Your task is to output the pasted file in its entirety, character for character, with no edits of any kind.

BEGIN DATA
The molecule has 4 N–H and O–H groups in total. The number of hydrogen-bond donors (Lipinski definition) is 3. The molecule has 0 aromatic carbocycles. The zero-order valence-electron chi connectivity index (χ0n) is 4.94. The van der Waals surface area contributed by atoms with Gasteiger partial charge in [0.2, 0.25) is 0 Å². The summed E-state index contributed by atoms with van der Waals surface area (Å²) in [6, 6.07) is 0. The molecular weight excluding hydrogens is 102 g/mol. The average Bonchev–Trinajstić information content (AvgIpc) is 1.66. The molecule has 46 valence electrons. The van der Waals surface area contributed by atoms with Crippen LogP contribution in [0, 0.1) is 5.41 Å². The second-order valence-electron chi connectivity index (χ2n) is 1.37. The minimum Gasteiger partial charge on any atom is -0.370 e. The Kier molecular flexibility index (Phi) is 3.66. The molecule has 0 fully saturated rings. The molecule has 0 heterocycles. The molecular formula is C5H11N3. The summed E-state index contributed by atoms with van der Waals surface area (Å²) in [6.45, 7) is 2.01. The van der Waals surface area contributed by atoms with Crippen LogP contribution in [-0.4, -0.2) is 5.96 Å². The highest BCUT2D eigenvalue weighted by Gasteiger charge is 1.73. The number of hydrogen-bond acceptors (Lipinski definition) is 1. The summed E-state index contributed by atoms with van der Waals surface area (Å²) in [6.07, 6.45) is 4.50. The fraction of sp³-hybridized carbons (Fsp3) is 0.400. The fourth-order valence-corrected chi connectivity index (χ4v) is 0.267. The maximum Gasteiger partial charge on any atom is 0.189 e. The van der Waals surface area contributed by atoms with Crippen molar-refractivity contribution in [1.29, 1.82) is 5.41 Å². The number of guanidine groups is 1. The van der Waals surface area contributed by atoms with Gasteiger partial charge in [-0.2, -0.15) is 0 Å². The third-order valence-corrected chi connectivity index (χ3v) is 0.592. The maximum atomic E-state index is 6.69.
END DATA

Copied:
The molecule has 4 N–H and O–H groups in total. The number of hydrogen-bond donors (Lipinski definition) is 3. The molecule has 0 aromatic carbocycles. The zero-order valence-electron chi connectivity index (χ0n) is 4.94. The van der Waals surface area contributed by atoms with Gasteiger partial charge in [0.2, 0.25) is 0 Å². The summed E-state index contributed by atoms with van der Waals surface area (Å²) in [6, 6.07) is 0. The molecular weight excluding hydrogens is 102 g/mol. The average Bonchev–Trinajstić information content (AvgIpc) is 1.66. The molecule has 46 valence electrons. The van der Waals surface area contributed by atoms with Crippen LogP contribution in [0, 0.1) is 5.41 Å². The second-order valence-electron chi connectivity index (χ2n) is 1.37. The minimum Gasteiger partial charge on any atom is -0.370 e. The Kier molecular flexibility index (Phi) is 3.66. The molecule has 0 fully saturated rings. The molecule has 0 heterocycles. The molecular formula is C5H11N3. The summed E-state index contributed by atoms with van der Waals surface area (Å²) in [6.45, 7) is 2.01. The van der Waals surface area contributed by atoms with Crippen LogP contribution in [-0.4, -0.2) is 5.96 Å². The highest BCUT2D eigenvalue weighted by Gasteiger charge is 1.73. The number of hydrogen-bond acceptors (Lipinski definition) is 1. The summed E-state index contributed by atoms with van der Waals surface area (Å²) in [6.07, 6.45) is 4.50. The fraction of sp³-hybridized carbons (Fsp3) is 0.400. The fourth-order valence-corrected chi connectivity index (χ4v) is 0.267. The maximum Gasteiger partial charge on any atom is 0.189 e. The van der Waals surface area contributed by atoms with Crippen molar-refractivity contribution in [1.29, 1.82) is 5.41 Å². The number of guanidine groups is 1. The van der Waals surface area contributed by atoms with Gasteiger partial charge in [-0.2, -0.15) is 0 Å². The third-order valence-corrected chi connectivity index (χ3v) is 0.592. The maximum atomic E-state index is 6.69.